Candidates who win their party primary face off against each other in the second kind of election, the November general election. This time around, every voter’s ballot features the same candidates, the party primary winners—and possibly independent candidates, too. Unlike primary elections, Oklahoma’s general elections don’t have runoffs—whoever gets the most votes is elected, even if they got less than 50% support. This way of voting is often called the plurality system, where “plurality” refers to the option/candidate that gets the most votes, whether or not it’s a majority.

The Problems with Plurality

I’m just going to say it: Plurality voting is a bad way of doing elections. The biggest problem is when two candidates both appeal to the same general segment of voters. For example, two candidates both pitching their campaign to conservative-leaning voters. In this case, the two similar candidates may split the vote of conservatives, leading to victory for a left-leaning candidate and leaving the conservative majority frustrated. Needless to say, the same thing can happen the other way around, with two left-of-center candidates splitting the vote and helping to elect a conservative candidate disliked by the majority of voters.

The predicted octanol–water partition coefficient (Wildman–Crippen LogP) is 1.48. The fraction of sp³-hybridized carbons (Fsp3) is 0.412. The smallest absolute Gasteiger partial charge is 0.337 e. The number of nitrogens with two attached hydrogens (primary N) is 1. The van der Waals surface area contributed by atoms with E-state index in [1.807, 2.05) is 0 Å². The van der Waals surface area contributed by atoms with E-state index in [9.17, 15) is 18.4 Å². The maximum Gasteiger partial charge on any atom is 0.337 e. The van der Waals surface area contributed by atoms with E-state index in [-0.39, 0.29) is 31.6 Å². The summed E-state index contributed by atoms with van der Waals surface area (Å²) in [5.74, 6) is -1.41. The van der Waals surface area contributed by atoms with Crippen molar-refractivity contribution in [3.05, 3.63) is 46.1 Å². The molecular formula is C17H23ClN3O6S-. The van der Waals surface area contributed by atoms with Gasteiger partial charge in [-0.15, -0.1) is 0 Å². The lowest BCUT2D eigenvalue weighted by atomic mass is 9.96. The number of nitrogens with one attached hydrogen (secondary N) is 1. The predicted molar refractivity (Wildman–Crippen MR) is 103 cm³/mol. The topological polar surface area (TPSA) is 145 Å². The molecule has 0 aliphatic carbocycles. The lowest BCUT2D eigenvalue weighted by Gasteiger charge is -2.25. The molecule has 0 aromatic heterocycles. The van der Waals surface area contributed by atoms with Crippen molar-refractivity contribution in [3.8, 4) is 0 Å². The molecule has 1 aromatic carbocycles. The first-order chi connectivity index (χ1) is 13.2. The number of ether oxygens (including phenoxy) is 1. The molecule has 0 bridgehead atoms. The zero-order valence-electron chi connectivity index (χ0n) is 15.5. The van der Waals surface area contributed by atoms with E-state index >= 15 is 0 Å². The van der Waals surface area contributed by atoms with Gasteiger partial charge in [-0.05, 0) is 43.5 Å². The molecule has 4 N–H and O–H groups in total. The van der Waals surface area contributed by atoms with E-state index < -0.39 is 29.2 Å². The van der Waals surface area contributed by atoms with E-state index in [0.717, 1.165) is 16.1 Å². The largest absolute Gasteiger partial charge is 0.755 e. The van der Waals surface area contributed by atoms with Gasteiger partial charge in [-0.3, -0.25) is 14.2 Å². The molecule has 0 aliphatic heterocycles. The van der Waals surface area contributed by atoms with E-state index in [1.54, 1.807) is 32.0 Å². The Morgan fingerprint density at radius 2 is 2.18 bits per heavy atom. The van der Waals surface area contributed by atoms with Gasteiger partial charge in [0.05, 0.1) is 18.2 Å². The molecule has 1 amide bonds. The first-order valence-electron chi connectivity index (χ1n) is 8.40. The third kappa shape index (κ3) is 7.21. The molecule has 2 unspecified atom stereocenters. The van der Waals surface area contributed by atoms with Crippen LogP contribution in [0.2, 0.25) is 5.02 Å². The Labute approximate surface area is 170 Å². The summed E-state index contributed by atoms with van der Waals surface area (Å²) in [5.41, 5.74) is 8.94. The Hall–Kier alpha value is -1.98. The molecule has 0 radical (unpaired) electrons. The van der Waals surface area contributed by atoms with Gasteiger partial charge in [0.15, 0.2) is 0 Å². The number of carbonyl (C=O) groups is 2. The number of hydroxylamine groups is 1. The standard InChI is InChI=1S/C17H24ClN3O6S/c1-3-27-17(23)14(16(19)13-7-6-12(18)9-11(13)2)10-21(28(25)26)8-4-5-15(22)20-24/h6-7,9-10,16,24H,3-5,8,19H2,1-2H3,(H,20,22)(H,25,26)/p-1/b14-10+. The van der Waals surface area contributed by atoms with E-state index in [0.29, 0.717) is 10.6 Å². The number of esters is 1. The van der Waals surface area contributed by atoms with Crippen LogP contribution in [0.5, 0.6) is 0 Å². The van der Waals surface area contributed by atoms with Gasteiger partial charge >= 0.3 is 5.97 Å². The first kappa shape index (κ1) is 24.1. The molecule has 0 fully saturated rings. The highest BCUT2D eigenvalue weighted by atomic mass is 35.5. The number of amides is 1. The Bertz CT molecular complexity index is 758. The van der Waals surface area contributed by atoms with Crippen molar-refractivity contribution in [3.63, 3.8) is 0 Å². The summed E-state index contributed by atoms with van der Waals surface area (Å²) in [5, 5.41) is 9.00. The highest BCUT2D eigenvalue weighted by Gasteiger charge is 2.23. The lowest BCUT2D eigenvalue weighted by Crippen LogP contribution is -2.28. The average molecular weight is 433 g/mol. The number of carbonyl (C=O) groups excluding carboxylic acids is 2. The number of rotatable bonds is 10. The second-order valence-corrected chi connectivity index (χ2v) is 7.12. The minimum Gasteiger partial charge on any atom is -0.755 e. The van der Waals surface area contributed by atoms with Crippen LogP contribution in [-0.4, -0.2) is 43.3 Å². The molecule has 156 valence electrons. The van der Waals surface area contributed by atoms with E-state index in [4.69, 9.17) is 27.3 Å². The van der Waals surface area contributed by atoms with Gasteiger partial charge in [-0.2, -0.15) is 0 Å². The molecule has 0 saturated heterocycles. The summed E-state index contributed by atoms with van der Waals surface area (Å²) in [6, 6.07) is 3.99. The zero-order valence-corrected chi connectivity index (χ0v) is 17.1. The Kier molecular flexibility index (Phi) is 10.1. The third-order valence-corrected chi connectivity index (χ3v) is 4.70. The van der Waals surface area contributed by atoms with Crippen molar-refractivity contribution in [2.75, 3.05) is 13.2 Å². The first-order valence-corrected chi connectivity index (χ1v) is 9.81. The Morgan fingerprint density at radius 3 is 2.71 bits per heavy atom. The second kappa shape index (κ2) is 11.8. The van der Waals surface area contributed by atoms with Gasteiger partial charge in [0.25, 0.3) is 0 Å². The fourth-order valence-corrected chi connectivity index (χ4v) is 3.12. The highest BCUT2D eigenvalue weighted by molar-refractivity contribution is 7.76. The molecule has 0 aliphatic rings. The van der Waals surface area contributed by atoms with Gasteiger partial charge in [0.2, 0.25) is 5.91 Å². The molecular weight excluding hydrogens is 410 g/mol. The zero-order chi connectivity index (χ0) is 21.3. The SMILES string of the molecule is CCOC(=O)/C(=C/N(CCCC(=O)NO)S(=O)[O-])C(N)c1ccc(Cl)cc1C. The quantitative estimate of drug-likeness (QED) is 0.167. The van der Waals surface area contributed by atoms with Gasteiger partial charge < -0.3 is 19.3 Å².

The mere possibility of vote-splitting leaves you, dear voter, in a bind. Do you vote for your real favorite—Candidate A—or do you mark Candidate B, who you are guessing has a better chance of winning, but is only sort-of okay on their policy stances (though nowhere near as bad as Candidate C....). It forces you to try to read other voters’ minds. It discourages strong independent candidates and third-party candidates from even running, artificially limiting the options available to voters. And finally, politicians and parties sometimes actively promote vote-splitting in order to increase their odds of winning, a cynical run-around of the usual work of civic persuasion and honest campaigning.

Same-Day Delivery—for Run-off Elections